great tech doesn't make great VC business
Welcome to Sunday CET. This week’s lineup:
great tech doesn’t make great VC business
are podcasts dying?
Danish disrupting themselves
Great tech doesn’t make great VC business
This week Strava announced acquiring Fatmap, a British company developing a 3D mapping product for the outdoors.
Fatmap started by doing digital maps for ski resorts in 2013 (then named Terrascope) - a vertical still little touched by tech even to this very moment - and did great hard work as they put satellite and aerospace imagery on top of a 3D engine for powering a high-resolution global map platform with context-specific information for skiers initially and later available for mountaineers of all sorts. Really, really cool stuff.
Let’s work some quick numbers - the company has 1.6 million registered users and that probably means around 100k MAUs which, at an optimistic 5% conversion rate, also means some 5k monthly paying customers or some 60k per year. At 30 bucks a pop, we’ve got less than 2M ARR - assuming that the B2B side of it (tech licenses, affiliates etc) brings in as much, Fatmap produces somewhere in the 5 million a year ballpark.
Any VC will tell you that those are underwhelming numbers for a company that’s already raised almost 30 million in a 10 years span. A reasonable revenue expectation would probably be at least 5-10X higher, in order to justify a 3 years old likely valuation north of 50M, from the 16.5 mill series A closed back in 2020.
However. From a business perspective, those users numbers can somewhat make sense, if you have ever built a tech startup, you can totally see the trajectory up to this moment. For once, the consumer value proposition, in spite of its advanced tech, is not exactly an utility - it’s a vitamin not a painkiller - and the overall freemium numbers are small in order to make conversions work at scale, in spite of the low pricing that actually doesn't justify the tech underneath. And as I am picky person, between you and me, also the product UX, funnel experience and price segmentation are not at par with the tech - a lot of upside here. Secondly, we have passed through the covid period, which affected 1.5 skiing seasons out of two, and the 2022 start of the season was lousy too. That’s in a skiing market not growing anyways, stagnant at best. Otoh, the summer activities went up also because of covid so that’s an upside but this brings us to the third point - Fatmap’s competition is also strong, particularly in Europe, where the Germans from Komoot are more aggressive, more commercial and business savvy, without the pressure of VC investors (they don’t have any). Btw, Tim Cook met in Berlin for PR purposes with one of Komoot’s founders last September - that means Komoot is a key ad spender on the App Store, an important data point.
Those are just some superficial quick observations, and think there’s already a lot of value not extracted right there. And they don’t paint Fatmap as a promising series B VC candidate, three years after series A.
Herein lies Strava’s opportunity. Strava has a great brand, it’s gotten the distribution (100M+ users) and it’s built some great reliable data tracking tech - those are some solid competitive advantages. Not only that, but also Strava’s tech is multi sport, as sound business fundamentals dictate you leverage the tech across multiple market segments. Net-net, multisport tracking tech + maps + brand + reach = good positioning to fight against, say Apple, which lately made deep forays into Strava’s turf, and probably one of its biggest threats. Which Apple already does maps competitively, while Strava’s are not great at all.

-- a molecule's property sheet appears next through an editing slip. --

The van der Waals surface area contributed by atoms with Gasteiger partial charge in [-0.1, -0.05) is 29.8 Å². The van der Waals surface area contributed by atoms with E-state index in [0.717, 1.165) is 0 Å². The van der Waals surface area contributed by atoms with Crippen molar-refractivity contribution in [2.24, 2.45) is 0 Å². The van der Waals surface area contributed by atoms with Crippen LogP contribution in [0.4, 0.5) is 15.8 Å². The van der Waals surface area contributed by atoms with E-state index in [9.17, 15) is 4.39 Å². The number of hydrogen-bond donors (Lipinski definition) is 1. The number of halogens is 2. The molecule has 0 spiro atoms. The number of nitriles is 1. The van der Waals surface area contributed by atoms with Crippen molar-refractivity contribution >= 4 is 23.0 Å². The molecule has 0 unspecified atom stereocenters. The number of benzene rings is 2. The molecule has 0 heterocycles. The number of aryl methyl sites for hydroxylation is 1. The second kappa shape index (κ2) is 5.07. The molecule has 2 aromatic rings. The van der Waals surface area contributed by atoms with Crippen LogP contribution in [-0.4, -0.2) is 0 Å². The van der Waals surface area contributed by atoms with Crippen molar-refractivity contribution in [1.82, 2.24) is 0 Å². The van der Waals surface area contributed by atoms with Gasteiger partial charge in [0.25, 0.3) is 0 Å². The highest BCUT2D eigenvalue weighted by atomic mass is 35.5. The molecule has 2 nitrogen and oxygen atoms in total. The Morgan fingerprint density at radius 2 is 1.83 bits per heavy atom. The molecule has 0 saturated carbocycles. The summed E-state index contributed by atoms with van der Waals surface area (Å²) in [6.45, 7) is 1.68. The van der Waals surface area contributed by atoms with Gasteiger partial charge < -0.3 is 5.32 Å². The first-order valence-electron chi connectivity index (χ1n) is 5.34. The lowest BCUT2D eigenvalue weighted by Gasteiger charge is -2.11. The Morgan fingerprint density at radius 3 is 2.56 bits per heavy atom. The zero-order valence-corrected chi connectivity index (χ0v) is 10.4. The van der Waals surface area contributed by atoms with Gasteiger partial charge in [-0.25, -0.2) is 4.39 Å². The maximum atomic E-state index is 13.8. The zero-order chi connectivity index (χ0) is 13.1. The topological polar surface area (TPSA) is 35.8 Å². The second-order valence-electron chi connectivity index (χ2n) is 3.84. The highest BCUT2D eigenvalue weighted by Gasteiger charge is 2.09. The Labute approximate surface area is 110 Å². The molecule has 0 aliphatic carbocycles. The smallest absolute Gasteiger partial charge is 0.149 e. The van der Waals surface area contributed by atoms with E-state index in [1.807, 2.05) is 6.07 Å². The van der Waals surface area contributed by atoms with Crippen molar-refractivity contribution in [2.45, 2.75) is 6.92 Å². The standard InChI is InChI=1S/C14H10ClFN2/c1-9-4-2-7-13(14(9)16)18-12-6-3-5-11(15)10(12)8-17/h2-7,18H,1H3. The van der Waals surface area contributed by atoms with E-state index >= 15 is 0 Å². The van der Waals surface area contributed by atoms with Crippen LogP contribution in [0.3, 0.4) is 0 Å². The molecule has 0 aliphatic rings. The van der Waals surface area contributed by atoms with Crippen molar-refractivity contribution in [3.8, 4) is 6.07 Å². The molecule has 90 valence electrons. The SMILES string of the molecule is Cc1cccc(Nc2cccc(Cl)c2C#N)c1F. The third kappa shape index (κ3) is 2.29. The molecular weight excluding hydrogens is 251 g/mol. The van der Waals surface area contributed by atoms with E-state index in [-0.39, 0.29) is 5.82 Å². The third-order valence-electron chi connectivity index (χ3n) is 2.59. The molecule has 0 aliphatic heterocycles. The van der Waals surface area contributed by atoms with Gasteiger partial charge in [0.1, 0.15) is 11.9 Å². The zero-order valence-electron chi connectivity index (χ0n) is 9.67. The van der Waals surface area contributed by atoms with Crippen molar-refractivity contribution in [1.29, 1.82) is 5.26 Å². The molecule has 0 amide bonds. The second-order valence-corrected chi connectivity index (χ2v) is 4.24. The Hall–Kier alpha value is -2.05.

Fatmap seems like a good fit for Strava. And I bet it was a good business deal for them either, my gut tells me they paid a 1.5-2X premium for the tech on top of the 5 mil. Could be more, as the business side is irrelevant for what Strava gets from this transaction. But even so, it is way lower for what a VC business require from their portfolio companies. Sadly, Fatmap is one of those examples of how great technology cannot provide returns on VC terms.
Strava says will keep the two as standalone ops, while it incorporates the map tech into its product. After that, it will probably make sense to fold Fatmap - the same happened with the French from Zenly, which Snapchat closed down at the end of last year. It’s just business, at the end of the day.
Are podcasts going away?
Well, they won’t disappear, but certainly the past years enthusiasm seems to be going down. Doing great content at high level on consistent basis is hard and eventually the effort will wear you down. It seems easy but it’s not, even if you are a pro. On top of that, podcasts require a bit of overhead, both for producing it as well as for promoting it on the distribution channels (that is why 20vc bought a dedicated agency, for example).
Making it a business also presents challenges as advertising is not an ideal model and D2C is complicated - either way you need to build the brand first and that takes time and resources. I guess you should be fine as a niched lifestyle biz - even better than fine at 10k paid subs as a solo gig - or as component of a larger model - again, 20vc is a handy example, as it uses the podcast as a differentiator against other VCs - but have my doubts that it really works at scale as a standalone op.
Some of the usage numbers don’t seem to indicate massive economic opportunities - only 4 out of the top 20 network aggregators reach more than 10M MAUs, and that ranking spread goes all the way down to 2M. A handy scale example is Spotify, where podcasting made up just 7% of total listening on their assets in Q1 2022, despite the massive investment in shows from the last 2-3 years. And Spotify’s huge reach is not working as the expected leverage - the exclusive show model that makes popular shows available only to subscribers of a given streamer hasn’t proven wildly successful. The Gimlet and Parcast unions announced that making certain shows Spotify exclusives reduced their listenership by as much as 75% in some instances.
The most interesting 150 early stage deals closed in Europe in Q4
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Good to know basis